There have been some lovely reviews (and sort of not reviews) of my work around this week. I am grateful for all of them! Having books which are talked about is an utterly joyful thing. Feel free to skip if any mention of my books is making you roll your eyes at this point. I promise plenty of Xena, Agatha Christie and gender politics blogging to come!
Over at Salon Futura, Cheryl Morgan says some excellent things about Power and Majesty. I was astonished to hear she was reading and reviewing it at all, since it’s not a book generally available outside Australia and New Zealand. (an email this week made me crazy happy, from a US reader who heard about me from a guest blog I wrote last year, asked his parents who were travelling through NZ to pick up a copy of P&M for me, and they did so after visiting 3 different shops to find it – how awesome is that? Luckily he liked the book, otherwise that would have been embarrassing) Cheryl calls me brave in my writing choices, and has some beautiful explanation of what my books actually do. She also provides some very grabbable quotes:
“Fans of Storm Constantine might find a lot to interest them in this collection of fashionable, sexy, dangerous misfits.”
“As fans of the Galactic Suburbia podcast might expect, it is also a feminist book. “
Publishers are always complaining that they can’t find anything new, fresh and interesting to offer their audiences, and yet this book is not available in the UK or USA. I cannot for the life of me understand why.
I always feel guilty when people overseas want to get hold of my work and can’t, at least not easily. Here’s hoping Creature Court is snapped up by one of those lovely US or UK publishers who agree with Cheryl that it should be more widely available!
A little closer to home, Random Alex has reviewed (or rather, not-reviewed) Love and Romanpunk – I’m glad she did write up her thoughts about this book, given that I dedicated it to her and all, but completely understand her hesitation to claim it as a real review. Still, at least she declares her biases! I think my favourite bit in the post is her response to what I did with Caligula in “Julia Agrippina’s Secret Family Bestiary,” which I will quote here because the other review of this book I’m going to quote from didn’t like that story at all (YES, BEN, LOOKING AT YOU):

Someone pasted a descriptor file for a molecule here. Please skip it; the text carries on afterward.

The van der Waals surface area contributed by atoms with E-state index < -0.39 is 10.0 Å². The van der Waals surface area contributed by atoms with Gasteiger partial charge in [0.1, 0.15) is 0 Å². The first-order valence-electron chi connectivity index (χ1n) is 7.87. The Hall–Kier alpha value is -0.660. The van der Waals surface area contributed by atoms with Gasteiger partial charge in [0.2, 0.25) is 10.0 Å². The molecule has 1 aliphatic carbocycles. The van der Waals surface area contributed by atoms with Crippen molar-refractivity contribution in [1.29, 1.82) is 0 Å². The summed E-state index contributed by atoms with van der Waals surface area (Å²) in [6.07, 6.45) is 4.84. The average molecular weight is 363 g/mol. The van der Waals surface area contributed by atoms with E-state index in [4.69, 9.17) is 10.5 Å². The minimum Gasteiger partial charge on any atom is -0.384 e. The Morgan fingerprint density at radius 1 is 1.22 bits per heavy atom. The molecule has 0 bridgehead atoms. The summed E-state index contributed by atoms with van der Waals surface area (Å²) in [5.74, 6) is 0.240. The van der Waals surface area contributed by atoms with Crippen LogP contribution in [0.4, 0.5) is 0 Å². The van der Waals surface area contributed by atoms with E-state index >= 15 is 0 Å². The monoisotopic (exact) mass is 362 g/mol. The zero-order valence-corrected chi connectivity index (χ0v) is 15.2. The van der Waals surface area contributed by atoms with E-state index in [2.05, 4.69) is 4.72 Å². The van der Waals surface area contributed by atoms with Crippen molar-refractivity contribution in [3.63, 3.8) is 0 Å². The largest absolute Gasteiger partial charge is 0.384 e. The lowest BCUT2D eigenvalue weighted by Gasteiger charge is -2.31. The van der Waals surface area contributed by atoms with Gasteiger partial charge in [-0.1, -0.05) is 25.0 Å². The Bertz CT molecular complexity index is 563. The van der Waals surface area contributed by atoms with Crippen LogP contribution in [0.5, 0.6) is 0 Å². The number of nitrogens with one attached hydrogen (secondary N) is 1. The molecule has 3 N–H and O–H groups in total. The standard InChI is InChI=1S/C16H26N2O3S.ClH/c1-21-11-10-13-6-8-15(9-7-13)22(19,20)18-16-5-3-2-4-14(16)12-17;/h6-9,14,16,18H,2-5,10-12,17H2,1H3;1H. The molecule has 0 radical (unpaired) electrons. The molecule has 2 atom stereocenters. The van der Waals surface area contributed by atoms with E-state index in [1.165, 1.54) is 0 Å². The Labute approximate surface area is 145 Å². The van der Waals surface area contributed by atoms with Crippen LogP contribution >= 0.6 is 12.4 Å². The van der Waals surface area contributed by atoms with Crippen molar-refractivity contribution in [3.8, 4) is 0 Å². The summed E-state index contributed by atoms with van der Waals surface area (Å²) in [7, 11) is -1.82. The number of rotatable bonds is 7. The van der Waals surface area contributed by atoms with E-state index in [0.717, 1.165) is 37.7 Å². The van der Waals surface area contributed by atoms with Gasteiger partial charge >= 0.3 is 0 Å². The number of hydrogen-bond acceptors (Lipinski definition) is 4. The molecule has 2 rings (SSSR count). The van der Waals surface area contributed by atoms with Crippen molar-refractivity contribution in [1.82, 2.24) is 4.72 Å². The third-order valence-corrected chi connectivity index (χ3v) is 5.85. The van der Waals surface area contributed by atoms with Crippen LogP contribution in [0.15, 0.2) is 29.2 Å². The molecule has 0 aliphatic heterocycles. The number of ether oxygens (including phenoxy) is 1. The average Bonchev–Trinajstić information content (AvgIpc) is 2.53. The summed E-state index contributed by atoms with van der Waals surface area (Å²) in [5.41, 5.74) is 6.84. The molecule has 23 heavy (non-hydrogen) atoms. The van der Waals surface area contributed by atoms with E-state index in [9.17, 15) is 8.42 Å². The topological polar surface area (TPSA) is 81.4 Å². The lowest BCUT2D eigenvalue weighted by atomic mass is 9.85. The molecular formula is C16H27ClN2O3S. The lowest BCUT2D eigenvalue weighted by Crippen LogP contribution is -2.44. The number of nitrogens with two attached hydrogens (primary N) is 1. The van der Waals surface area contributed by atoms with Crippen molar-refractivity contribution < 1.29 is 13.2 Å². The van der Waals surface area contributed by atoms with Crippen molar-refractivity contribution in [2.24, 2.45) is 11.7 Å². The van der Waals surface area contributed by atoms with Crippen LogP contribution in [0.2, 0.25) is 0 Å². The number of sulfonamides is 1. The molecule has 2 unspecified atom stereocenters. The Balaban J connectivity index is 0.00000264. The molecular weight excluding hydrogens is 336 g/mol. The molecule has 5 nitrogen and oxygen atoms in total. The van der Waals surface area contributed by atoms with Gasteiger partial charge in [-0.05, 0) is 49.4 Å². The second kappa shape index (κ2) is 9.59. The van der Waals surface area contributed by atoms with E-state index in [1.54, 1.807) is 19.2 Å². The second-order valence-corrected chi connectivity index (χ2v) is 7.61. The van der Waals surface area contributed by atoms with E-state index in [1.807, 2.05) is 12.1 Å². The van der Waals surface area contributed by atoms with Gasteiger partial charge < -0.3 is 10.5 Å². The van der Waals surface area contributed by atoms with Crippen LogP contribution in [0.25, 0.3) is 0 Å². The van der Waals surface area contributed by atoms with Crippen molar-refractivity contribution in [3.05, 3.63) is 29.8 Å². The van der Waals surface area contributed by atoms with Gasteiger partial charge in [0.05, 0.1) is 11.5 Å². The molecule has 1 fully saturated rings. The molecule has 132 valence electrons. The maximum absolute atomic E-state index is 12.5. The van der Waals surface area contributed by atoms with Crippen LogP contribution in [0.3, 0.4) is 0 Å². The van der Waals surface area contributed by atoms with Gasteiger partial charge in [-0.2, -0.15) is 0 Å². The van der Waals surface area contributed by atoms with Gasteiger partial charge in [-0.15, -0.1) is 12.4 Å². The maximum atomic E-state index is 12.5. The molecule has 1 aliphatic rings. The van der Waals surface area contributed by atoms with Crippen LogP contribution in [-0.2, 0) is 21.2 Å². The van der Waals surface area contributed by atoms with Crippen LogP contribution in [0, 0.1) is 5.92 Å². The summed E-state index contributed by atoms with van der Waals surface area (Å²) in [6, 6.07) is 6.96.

“The first story in this collection is “Julia Agrippina’s Secret Bestiary.” It gives a potted history of the Caesar family… with added monsters. I really enjoyed Tansy’s characterisation of the various members of this crazy family. She captures an essence, I think, of the various emperors and their wives/sisters/mothers that actually rings quite true. I particularly liked that although Gaius – Caligula – is shown to be a bit nuts eventually, he’s handled much more sensitively than most other fictional representations bother. Of course. And the monsters made a bizarre sort of sense; they fit in delightfully well with the overall vibe of the story.”
Then there’s Ben Payne’s review – and all teasing aside, Ben is one of those people whom I absolutely rely on to be honest about what he likes and doesn’t like about my work. He’s also been reading me & paying attention to my short fiction for a lot longer than most people – having edited my work before he even knew me, back in the old Andromeda Spaceways days!
Which is why this bit, in particular, bowled me over:
“I have been thinking for a while about how to best sum up Love and Romanpunk. In some ways it delivered what I expected, but in others it surprised me. I expected this book to be smart, to know its history, to have a sense of fun, and some laughs, and some steamy romance. Those things are almost Tansy trademarks. And it does have all those things, but in the end, all of those things felt almost peripheral to the things I liked most about the collection.
What’s not often talked about, with Tansy’s writing, is the fact that there is a real emotional courage to her best works, a sense that she is ready to get into her gumboots and rubber gloves and muck about in the messiest, ugliest, most confusing of human emotions and relationships, and to try to find a path through them. It’s that depth of emotion, sometimes sweet, but just as often brutal and painful, that drives the best of these stories into being something a cut above the majority of works out there. The fact that they are also smart, and fun, is just the icing on the cake.”
With comments like that, I can totally forgive him for not liking my Agrippina story!
There haven’t been many reviews for The Shattered City yet, though it is interesting to note how many people are reading and reviewing P&M now that the second book is out. I have been eyeing the responses on Goodreads, though. Would it be far too self-indulgent to put up a post where people who have read Book #2 could comment about the surprisey bits without worrying about spoiling anyone?